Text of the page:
How to Trim a Bearded Dragon's Toenails
Bearded dragons, or beardies, require many aspects of care, including having their nails trimmed regularly. If left to grow long, a bearded dragon's nails will become sharp and almost razor-like and can inflict damage upon contact. To prevent injury to you or others, cutting your reptile's nails regularly is essential. Fortunately, you can easily maneuver this task with a little patience and a pair of cat nail trimmers.
Ask someone to hold the bearded dragon for you so you can clip its nails. Your dragon will likely squirm and try to run away while you trim its nails—at least the first few times—and enlisting the help of a holder will keep it in place. Either place the beardie on a table and have the helper gently hold the dragon still, or have the helper hold the dragon in his arms so that you can easily reach its claws.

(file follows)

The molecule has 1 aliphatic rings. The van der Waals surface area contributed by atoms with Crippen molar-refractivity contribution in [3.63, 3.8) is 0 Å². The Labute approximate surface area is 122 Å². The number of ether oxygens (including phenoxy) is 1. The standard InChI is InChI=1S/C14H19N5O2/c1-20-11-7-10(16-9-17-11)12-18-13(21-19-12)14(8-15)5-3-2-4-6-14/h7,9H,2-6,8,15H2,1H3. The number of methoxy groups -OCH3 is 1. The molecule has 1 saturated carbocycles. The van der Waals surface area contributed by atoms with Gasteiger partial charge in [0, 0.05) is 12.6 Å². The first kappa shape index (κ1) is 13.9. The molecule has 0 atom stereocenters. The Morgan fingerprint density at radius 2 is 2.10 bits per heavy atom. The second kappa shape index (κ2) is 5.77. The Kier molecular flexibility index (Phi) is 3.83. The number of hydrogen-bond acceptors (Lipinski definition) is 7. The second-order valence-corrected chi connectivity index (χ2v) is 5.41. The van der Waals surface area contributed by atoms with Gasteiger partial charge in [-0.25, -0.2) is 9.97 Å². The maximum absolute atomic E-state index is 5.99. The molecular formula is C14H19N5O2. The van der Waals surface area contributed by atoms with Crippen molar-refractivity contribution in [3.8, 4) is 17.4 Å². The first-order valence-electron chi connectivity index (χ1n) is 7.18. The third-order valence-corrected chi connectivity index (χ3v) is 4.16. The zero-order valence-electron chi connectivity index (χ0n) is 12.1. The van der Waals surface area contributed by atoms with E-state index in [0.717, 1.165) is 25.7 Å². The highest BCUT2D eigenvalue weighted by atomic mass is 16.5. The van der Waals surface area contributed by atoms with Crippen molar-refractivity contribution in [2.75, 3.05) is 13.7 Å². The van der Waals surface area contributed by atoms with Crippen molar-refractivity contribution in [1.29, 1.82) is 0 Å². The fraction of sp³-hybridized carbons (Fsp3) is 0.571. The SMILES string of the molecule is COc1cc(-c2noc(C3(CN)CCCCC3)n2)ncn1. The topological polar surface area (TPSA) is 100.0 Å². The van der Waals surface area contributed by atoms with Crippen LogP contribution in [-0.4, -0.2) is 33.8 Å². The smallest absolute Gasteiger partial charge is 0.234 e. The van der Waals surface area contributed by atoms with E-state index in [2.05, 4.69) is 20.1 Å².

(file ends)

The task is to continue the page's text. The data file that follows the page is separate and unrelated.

Grab the beardie's foot with your less dominate hand and examine its nail. Locate the part of the nail that needs trimming—it is at the end of the nail and is thinner than the rest. Bearded dragons have veins located in the beginning of their nails that supply blood to the nail—avoid cutting that part of the nail. The vein is not present in the very end of the nail where it is thin. Concentrate on that part of the nail.
Use cat nail clippers to trim off the very ends of the nails—avoid over-cutting. A good rule of thumb is to only cut off half of the thin part of the claw. Do not clip all the way up to where the nail becomes thicker, because doing so will increase your chances of cutting the vein and causing it to bleed. In addition, only cutting that much of the nail still leaves a bit of sharpness on the nail to help the beardie move around and climb.
Apply a small amount of blood clotting gel to any nails that are bleeding as a result of over-cutting. Try to use a product that is both anti-clotting and antibacterial, to prevent infection. If the nail continues to bleed after you have applied the gel, contact your beardie's veterinarian.